For many victims of domestic violence, access to health care is a critical component of their healing and recovery. The health consequences of domestic violence are serious, and can include chronic pain, arthritis, asthma, gastrointestinal problems, heart disease, and more (Kendall-Tackett et al, 2003; Breiding, Black, & Ryan, 2008). Women with a history of intimate partner violence also utilize health care services more often and have higher health care costs than women without such a history (Ulrich et al, 2003).

Despite a recent significant drop in the number of uninsured, 32 million Americans still lack health insurance. This is troubling because insurance coverage not only improves health outcomes, but can help strengthen both social well-being and economic security. Helping people in need gain access to health coverage can sometimes be the difference between life and death. A recent study following one state’s health care reform efforts in the last decade shows that near universal health coverage leads to a drop in mortality rates.

For these reasons, advocates can play an important role in helping domestic violence survivors understand their options for affordable health coverage. The Patient Protection and Affordable Care Act (ACA) (sometimes referred to as Obamacare) provides avenues for those that were previously uninsured or underinsured to get the coverage they need – but there is still some confusion and anxiety about what the law means and how to access the options that might be available. We hope this guidance provides clarity for advocates and for the survivors with whom you work.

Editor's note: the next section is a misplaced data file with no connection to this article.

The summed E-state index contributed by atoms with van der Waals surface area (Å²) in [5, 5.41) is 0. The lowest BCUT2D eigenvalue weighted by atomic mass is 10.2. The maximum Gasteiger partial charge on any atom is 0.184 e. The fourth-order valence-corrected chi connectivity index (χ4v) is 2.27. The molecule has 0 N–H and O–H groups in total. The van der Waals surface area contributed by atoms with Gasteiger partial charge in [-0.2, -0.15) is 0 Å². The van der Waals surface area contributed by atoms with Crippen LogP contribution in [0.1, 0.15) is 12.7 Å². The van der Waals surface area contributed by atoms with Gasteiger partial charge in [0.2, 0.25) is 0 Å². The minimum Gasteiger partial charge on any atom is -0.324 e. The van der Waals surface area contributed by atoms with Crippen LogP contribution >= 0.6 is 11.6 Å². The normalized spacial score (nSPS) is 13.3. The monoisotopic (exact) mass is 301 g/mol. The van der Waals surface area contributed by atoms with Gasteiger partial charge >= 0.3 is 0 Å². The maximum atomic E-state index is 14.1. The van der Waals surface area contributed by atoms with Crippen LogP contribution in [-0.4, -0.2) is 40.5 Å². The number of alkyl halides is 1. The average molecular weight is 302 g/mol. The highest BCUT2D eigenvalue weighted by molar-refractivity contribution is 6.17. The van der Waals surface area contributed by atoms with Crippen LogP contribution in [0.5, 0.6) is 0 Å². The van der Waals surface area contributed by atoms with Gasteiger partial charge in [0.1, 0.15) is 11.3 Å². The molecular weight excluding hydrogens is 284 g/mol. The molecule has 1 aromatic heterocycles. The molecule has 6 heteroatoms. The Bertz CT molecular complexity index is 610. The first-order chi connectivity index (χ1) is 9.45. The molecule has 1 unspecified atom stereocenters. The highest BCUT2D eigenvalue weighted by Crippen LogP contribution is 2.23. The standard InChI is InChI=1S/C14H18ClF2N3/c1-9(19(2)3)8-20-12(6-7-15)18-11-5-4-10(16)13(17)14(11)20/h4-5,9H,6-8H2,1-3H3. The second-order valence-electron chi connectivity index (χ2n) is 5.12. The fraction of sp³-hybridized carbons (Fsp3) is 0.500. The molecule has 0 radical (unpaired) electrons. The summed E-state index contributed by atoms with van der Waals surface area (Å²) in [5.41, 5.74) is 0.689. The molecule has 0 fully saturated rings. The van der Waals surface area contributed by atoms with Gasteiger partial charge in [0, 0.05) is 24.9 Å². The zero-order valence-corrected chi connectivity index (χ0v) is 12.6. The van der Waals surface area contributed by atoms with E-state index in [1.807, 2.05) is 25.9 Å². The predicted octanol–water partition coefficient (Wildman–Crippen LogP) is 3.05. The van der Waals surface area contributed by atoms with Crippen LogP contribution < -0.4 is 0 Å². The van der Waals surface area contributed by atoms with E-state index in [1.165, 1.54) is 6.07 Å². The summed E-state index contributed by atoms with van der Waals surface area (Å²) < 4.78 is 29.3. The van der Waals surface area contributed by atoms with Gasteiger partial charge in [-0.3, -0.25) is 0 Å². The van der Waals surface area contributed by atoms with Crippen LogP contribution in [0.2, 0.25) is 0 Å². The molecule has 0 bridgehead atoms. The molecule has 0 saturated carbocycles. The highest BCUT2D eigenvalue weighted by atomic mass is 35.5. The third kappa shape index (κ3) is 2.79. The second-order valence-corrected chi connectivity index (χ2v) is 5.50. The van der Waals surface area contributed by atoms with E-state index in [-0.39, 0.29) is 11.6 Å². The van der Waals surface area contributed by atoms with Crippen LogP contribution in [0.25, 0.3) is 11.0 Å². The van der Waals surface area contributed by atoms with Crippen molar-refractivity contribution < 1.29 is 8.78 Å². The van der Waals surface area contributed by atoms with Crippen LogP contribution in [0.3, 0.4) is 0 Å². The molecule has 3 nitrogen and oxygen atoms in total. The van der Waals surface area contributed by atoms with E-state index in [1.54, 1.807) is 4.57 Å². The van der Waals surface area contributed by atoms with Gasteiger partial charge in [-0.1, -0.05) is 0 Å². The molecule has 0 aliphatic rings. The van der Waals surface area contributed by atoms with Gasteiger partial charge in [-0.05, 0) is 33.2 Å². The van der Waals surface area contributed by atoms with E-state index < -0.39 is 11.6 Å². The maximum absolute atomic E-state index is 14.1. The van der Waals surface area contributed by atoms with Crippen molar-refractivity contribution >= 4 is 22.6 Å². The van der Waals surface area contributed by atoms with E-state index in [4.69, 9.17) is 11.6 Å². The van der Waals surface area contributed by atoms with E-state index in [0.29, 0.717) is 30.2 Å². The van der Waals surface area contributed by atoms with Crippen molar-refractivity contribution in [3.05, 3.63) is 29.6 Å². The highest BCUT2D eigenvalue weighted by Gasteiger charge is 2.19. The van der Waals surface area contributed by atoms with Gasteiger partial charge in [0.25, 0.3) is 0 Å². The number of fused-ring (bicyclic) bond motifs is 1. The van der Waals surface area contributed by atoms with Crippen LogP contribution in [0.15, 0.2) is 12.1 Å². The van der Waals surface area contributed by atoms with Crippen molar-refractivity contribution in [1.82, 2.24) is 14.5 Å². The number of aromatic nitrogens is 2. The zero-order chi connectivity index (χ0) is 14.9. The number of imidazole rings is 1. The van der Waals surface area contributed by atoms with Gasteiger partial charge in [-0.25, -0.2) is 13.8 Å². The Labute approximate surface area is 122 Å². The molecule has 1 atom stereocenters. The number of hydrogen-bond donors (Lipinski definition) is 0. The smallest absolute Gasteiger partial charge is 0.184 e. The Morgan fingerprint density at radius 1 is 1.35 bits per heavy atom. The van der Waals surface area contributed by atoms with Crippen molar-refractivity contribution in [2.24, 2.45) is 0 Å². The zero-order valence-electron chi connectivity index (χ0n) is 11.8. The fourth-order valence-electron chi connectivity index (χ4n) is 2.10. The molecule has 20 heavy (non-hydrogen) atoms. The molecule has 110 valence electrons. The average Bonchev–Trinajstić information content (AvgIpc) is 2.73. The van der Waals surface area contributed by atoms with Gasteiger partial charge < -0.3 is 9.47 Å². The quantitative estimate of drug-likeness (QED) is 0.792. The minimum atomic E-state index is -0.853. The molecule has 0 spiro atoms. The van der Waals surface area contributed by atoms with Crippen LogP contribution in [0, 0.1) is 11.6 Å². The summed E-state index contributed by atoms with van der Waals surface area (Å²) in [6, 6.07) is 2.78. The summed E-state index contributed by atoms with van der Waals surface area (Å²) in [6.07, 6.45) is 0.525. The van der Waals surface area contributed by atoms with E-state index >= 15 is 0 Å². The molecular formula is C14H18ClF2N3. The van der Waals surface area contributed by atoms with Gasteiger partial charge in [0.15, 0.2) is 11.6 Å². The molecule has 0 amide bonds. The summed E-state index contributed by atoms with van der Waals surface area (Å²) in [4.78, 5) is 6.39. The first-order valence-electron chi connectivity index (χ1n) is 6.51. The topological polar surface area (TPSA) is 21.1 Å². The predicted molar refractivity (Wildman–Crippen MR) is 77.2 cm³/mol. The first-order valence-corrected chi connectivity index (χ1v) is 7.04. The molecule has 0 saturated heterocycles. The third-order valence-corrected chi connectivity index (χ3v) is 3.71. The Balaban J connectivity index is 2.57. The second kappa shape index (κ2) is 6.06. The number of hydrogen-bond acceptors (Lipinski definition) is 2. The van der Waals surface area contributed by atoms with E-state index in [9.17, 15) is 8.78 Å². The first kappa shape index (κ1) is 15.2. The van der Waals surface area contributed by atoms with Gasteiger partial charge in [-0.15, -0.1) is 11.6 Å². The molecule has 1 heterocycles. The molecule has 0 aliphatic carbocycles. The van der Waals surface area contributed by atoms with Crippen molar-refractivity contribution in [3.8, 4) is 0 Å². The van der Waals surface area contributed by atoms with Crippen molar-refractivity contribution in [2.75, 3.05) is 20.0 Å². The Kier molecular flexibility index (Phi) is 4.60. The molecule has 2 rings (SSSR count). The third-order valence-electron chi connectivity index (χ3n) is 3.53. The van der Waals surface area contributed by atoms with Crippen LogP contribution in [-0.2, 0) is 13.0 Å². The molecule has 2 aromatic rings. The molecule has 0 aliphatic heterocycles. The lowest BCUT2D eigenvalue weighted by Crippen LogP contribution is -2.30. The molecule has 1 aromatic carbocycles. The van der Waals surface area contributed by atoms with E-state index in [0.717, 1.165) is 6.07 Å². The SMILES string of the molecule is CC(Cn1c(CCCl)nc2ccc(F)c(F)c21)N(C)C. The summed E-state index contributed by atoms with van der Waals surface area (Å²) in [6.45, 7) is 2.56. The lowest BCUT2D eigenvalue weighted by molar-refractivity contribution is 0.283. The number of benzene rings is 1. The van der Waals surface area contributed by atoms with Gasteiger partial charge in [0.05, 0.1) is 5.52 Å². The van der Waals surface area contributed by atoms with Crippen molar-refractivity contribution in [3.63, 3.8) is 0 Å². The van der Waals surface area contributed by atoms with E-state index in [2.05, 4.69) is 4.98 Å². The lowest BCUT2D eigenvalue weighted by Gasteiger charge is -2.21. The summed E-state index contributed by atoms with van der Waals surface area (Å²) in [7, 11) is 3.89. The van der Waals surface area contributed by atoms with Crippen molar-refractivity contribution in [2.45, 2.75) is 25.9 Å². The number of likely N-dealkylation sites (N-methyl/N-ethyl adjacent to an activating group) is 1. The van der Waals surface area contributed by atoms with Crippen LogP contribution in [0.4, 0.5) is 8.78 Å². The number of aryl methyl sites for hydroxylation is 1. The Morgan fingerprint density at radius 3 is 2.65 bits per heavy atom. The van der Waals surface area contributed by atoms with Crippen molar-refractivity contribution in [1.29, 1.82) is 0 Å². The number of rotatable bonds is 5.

Read more…

How can I talk about healthy sexuality in conservative, religious communities?

December 1st, 2014 CaseyKeene No comments

by Ali Mailen Perrotto of the National Sexual Violence Resource Center

We often hear from advocates in the field who are struggling to bring their messages of healthy sexuality to pockets of their communities that are very conservative, very religious, or both. We know that increasing individual knowledge about sex and sexuality is a key piece of the sexual violence prevention puzzle, so it’s important to find ways to engage all members of your community.

While many spiritual communities have long grappled with issues of responding to sexual violence, we all know that making that next move toward primary prevention can be a leap of faith. An entire issue of Connections magazine was dedicated to this topic a few years back. Contributors found that partnering with faith communities was an important part of their prevention work, and a worthwhile experience for those involved.

If you’re trying to figure out where to begin, you’re not alone. Read more…